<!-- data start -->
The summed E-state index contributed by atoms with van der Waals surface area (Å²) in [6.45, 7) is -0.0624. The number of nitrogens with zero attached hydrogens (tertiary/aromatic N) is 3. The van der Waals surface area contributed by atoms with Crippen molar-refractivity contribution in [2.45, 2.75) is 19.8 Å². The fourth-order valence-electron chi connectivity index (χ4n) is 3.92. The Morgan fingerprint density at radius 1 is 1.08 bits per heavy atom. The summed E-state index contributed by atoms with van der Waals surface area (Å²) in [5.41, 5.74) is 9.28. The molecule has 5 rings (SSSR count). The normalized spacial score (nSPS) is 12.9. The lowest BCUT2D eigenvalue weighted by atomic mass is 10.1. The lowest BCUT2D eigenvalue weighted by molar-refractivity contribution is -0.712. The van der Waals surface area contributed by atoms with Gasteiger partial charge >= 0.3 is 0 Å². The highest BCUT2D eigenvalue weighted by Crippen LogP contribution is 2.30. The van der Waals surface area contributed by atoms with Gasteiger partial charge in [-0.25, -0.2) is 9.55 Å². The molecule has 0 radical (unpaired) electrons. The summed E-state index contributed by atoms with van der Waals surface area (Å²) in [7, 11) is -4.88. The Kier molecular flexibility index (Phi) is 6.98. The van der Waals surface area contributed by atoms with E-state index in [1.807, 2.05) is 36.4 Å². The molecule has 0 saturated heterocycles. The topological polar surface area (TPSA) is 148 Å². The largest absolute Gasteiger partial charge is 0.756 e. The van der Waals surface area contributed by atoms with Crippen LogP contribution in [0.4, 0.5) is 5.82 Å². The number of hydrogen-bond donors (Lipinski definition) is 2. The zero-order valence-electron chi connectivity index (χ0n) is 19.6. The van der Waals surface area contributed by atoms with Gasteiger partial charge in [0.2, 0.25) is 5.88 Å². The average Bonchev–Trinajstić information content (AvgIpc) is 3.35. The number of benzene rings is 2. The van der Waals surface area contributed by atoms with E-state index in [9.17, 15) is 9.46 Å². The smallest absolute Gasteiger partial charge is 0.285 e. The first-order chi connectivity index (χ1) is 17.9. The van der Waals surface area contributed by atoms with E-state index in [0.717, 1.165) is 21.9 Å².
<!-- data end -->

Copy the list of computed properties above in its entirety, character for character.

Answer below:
The summed E-state index contributed by atoms with van der Waals surface area (Å²) in [6.45, 7) is -0.0624. The number of nitrogens with zero attached hydrogens (tertiary/aromatic N) is 3. The van der Waals surface area contributed by atoms with Crippen molar-refractivity contribution in [2.45, 2.75) is 19.8 Å². The fourth-order valence-electron chi connectivity index (χ4n) is 3.92. The Morgan fingerprint density at radius 1 is 1.08 bits per heavy atom. The summed E-state index contributed by atoms with van der Waals surface area (Å²) in [5.41, 5.74) is 9.28. The molecule has 5 rings (SSSR count). The normalized spacial score (nSPS) is 12.9. The lowest BCUT2D eigenvalue weighted by atomic mass is 10.1. The lowest BCUT2D eigenvalue weighted by molar-refractivity contribution is -0.712. The van der Waals surface area contributed by atoms with Gasteiger partial charge >= 0.3 is 0 Å². The highest BCUT2D eigenvalue weighted by Crippen LogP contribution is 2.30. The van der Waals surface area contributed by atoms with Gasteiger partial charge in [-0.25, -0.2) is 9.55 Å². The molecule has 0 radical (unpaired) electrons. The summed E-state index contributed by atoms with van der Waals surface area (Å²) in [7, 11) is -4.88. The Kier molecular flexibility index (Phi) is 6.98. The van der Waals surface area contributed by atoms with E-state index in [1.807, 2.05) is 36.4 Å². The molecule has 0 saturated heterocycles. The topological polar surface area (TPSA) is 148 Å². The largest absolute Gasteiger partial charge is 0.756 e. The van der Waals surface area contributed by atoms with Crippen LogP contribution in [0.4, 0.5) is 5.82 Å². The number of hydrogen-bond donors (Lipinski definition) is 2. The zero-order valence-electron chi connectivity index (χ0n) is 19.6. The van der Waals surface area contributed by atoms with Gasteiger partial charge in [0.2, 0.25) is 5.88 Å². The average Bonchev–Trinajstić information content (AvgIpc) is 3.35. The number of benzene rings is 2. The van der Waals surface area contributed by atoms with E-state index in [9.17, 15) is 9.46 Å². The smallest absolute Gasteiger partial charge is 0.285 e. The first-order chi connectivity index (χ1) is 17.9. The van der Waals surface area contributed by atoms with E-state index in [0.717, 1.165) is 21.9 Å².